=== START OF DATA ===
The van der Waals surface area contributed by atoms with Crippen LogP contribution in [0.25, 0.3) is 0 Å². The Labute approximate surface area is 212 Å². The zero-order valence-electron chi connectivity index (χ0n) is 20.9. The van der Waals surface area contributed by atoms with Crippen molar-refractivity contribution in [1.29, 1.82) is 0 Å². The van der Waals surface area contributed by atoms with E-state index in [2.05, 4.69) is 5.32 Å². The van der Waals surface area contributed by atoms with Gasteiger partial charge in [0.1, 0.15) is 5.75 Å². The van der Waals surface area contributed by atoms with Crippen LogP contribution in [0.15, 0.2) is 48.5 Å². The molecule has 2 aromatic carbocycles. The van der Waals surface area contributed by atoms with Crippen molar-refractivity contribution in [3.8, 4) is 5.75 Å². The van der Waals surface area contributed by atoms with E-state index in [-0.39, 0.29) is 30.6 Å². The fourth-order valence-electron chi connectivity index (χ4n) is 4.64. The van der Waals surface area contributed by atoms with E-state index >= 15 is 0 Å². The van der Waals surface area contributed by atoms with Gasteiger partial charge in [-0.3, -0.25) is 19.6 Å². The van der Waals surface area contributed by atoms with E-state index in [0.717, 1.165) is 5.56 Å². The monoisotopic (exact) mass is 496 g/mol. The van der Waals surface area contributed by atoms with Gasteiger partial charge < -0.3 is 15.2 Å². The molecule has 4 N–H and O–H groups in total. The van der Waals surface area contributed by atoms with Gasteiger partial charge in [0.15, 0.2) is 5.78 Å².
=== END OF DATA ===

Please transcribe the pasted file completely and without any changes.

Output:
The van der Waals surface area contributed by atoms with Crippen LogP contribution in [0.25, 0.3) is 0 Å². The Labute approximate surface area is 212 Å². The zero-order valence-electron chi connectivity index (χ0n) is 20.9. The van der Waals surface area contributed by atoms with Crippen molar-refractivity contribution in [1.29, 1.82) is 0 Å². The van der Waals surface area contributed by atoms with E-state index in [2.05, 4.69) is 5.32 Å². The van der Waals surface area contributed by atoms with Gasteiger partial charge in [0.1, 0.15) is 5.75 Å². The van der Waals surface area contributed by atoms with Crippen LogP contribution in [0.15, 0.2) is 48.5 Å². The molecule has 2 aromatic carbocycles. The van der Waals surface area contributed by atoms with Crippen molar-refractivity contribution in [3.8, 4) is 5.75 Å². The van der Waals surface area contributed by atoms with E-state index in [-0.39, 0.29) is 30.6 Å². The fourth-order valence-electron chi connectivity index (χ4n) is 4.64. The van der Waals surface area contributed by atoms with E-state index >= 15 is 0 Å². The van der Waals surface area contributed by atoms with Gasteiger partial charge in [-0.3, -0.25) is 19.6 Å². The van der Waals surface area contributed by atoms with E-state index in [0.717, 1.165) is 5.56 Å². The monoisotopic (exact) mass is 496 g/mol. The van der Waals surface area contributed by atoms with Gasteiger partial charge < -0.3 is 15.2 Å². The molecule has 4 N–H and O–H groups in total. The van der Waals surface area contributed by atoms with Gasteiger partial charge in [0.15, 0.2) is 5.78 Å².